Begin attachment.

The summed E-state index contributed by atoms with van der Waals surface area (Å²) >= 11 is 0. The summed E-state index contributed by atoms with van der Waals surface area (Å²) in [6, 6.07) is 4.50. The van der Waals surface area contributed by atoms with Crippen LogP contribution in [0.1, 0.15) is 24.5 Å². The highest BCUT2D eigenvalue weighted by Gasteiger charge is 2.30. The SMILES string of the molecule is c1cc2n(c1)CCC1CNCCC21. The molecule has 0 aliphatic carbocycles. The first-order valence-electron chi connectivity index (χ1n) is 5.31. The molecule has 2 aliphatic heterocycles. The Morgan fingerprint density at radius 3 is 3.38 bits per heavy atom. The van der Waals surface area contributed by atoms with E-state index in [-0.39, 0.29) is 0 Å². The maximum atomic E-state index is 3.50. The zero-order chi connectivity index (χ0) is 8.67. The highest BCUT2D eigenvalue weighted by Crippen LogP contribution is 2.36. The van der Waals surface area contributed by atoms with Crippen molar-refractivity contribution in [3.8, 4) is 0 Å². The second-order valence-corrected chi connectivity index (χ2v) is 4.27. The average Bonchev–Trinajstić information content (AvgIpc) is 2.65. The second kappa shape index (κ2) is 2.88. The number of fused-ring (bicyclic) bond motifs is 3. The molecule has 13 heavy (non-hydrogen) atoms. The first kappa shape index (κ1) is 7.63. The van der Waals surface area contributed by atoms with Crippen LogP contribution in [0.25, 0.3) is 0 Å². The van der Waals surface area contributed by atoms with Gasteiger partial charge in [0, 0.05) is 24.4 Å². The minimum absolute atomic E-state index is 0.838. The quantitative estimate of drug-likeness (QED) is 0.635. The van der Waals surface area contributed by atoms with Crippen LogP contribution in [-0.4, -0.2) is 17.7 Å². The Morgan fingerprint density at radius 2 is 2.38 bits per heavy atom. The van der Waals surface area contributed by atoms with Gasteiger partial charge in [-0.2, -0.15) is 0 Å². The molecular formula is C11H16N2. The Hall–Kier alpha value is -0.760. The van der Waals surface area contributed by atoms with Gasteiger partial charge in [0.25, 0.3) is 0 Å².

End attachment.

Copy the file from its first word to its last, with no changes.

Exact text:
The summed E-state index contributed by atoms with van der Waals surface area (Å²) >= 11 is 0. The summed E-state index contributed by atoms with van der Waals surface area (Å²) in [6, 6.07) is 4.50. The van der Waals surface area contributed by atoms with Crippen LogP contribution in [0.1, 0.15) is 24.5 Å². The highest BCUT2D eigenvalue weighted by Gasteiger charge is 2.30. The SMILES string of the molecule is c1cc2n(c1)CCC1CNCCC21. The molecule has 0 aliphatic carbocycles. The first-order valence-electron chi connectivity index (χ1n) is 5.31. The molecule has 2 aliphatic heterocycles. The Morgan fingerprint density at radius 3 is 3.38 bits per heavy atom. The van der Waals surface area contributed by atoms with E-state index in [-0.39, 0.29) is 0 Å². The maximum atomic E-state index is 3.50. The zero-order chi connectivity index (χ0) is 8.67. The highest BCUT2D eigenvalue weighted by Crippen LogP contribution is 2.36. The van der Waals surface area contributed by atoms with Crippen molar-refractivity contribution in [3.8, 4) is 0 Å². The second-order valence-corrected chi connectivity index (χ2v) is 4.27. The average Bonchev–Trinajstić information content (AvgIpc) is 2.65. The second kappa shape index (κ2) is 2.88. The number of fused-ring (bicyclic) bond motifs is 3. The molecule has 13 heavy (non-hydrogen) atoms. The first kappa shape index (κ1) is 7.63. The van der Waals surface area contributed by atoms with Crippen LogP contribution in [0.25, 0.3) is 0 Å². The van der Waals surface area contributed by atoms with Gasteiger partial charge in [0, 0.05) is 24.4 Å². The minimum absolute atomic E-state index is 0.838. The quantitative estimate of drug-likeness (QED) is 0.635. The van der Waals surface area contributed by atoms with Crippen LogP contribution in [-0.4, -0.2) is 17.7 Å². The Morgan fingerprint density at radius 2 is 2.38 bits per heavy atom. The van der Waals surface area contributed by atoms with Gasteiger partial charge in [-0.2, -0.15) is 0 Å². The molecular formula is C11H16N2. The Hall–Kier alpha value is -0.760. The van der Waals surface area contributed by atoms with Gasteiger partial charge in [0.25, 0.3) is 0 Å².